So the great epidemic of the 1830's passed through America's waterways. It had begun in central India, and was carried, by way of Tehran, to Moscow. In the spring of 1831 it took thousands of lives in Warsaw and that autumn it ravaged Hamburg. A trading vessel carried it to England in October. In June of 1832 a British ship arrived in the St. Lawrence with a list of 145 immigrants, of whom forty-two had died of cholera during the passage. In the next four months it spread from Buffalo up the the Great Lakes and down the Mississippi. Disease traveled the trade routes of the New World. 
During the summer the dread of plague lingered over the little town of Chicago. The Indians heard of the scourge and sought the immunity that came from the powerful 'English milk' that gurgled out of oaken barrels. A Potawatomi chief appeared at the Agency house, observing in his own tongue that he was a good man, a very good man and a loyal friend of the the Long Knives. Could he not then have a dram of whisky? The agent replied that he never gave whisky to good men; good men never asked for whisky or liked to drink it. Before he had finished that brief homily the Indian spoke in English.
"Me dam rascal."
I like and prefer old history. I stopped reading history books written after the passing of Charles Oman. I can't stand revisionists. Go to primary sources, secondary sources and eschew made up fictional history.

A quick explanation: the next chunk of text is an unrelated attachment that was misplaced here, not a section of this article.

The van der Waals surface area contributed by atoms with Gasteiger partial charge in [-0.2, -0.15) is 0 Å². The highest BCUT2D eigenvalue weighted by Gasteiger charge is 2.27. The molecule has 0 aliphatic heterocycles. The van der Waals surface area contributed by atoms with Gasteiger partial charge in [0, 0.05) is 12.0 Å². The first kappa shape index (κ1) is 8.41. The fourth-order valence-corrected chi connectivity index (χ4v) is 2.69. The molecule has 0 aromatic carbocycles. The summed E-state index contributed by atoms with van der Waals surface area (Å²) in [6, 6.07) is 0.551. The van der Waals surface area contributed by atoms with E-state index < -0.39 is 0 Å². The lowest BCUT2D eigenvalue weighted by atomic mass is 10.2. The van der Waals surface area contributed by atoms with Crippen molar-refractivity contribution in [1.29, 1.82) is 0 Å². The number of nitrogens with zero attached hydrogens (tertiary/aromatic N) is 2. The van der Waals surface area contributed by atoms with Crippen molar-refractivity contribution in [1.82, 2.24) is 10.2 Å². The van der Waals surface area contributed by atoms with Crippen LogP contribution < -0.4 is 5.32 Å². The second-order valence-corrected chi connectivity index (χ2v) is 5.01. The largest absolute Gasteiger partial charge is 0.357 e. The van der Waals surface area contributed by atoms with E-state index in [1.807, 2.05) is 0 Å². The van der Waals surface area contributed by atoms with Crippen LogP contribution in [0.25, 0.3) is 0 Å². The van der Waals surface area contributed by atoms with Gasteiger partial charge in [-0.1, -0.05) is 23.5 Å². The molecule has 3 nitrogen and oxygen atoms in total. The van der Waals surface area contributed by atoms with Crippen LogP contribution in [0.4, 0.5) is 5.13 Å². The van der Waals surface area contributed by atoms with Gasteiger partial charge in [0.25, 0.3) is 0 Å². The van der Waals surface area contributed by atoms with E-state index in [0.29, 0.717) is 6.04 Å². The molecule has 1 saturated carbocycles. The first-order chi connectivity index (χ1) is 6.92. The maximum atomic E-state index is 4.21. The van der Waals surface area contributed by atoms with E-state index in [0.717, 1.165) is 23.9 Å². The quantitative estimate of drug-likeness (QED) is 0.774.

Captain Steve said...

Well, at least one of those fires started in the Galley--to be precise, the "Deep Fat Fryer" as I recall. Fairly extensive SHIPALTs and procedural direction resulted therefrom.

Captain Steve said...

Furthermore, Havighurst authored two great books about the history of my (and his) Alma Mater--Miami University, in Oxford, Ohio.

Good books. Good history.

HMS Defiant said...

I was CHENG a few weeks before we entered a 10 week DSRA and did everything I could to keep bad things from happening. We got underway on sea trials and the engine room caught fire from failed lagging on exhaust manifolds before we got to the Bravo pier at NASNI on our way out of harbor. We lost all main engines fighting the fire and did for my only time ever, emergency Sea and Anchor Detail anchorage using the fo'c's'le detail. We anchored right by the channel ( a few feet out) until the fire was out and then restarted and resumed. Wood is terribly flammable stuff but we nuked it with AFFF, CO2 and when it got to main control, with PKP in one of the lesser used switchboards. We were underway again in about 45 minutes but it was fun.

We had something like 1200 shipalts at that time and even more AERs that nobody ever funded so we still had Bosch powered injector fuel lines running within 5 inches of turbochargers on the mains and the SSDG. Without funding, they were treated as OBE by everybody but INSURV.

HMS Defiant said...

I've been hearing about that place since I attended Penn State. Since I live now in MetroParkCentralis it might be worth a road trip.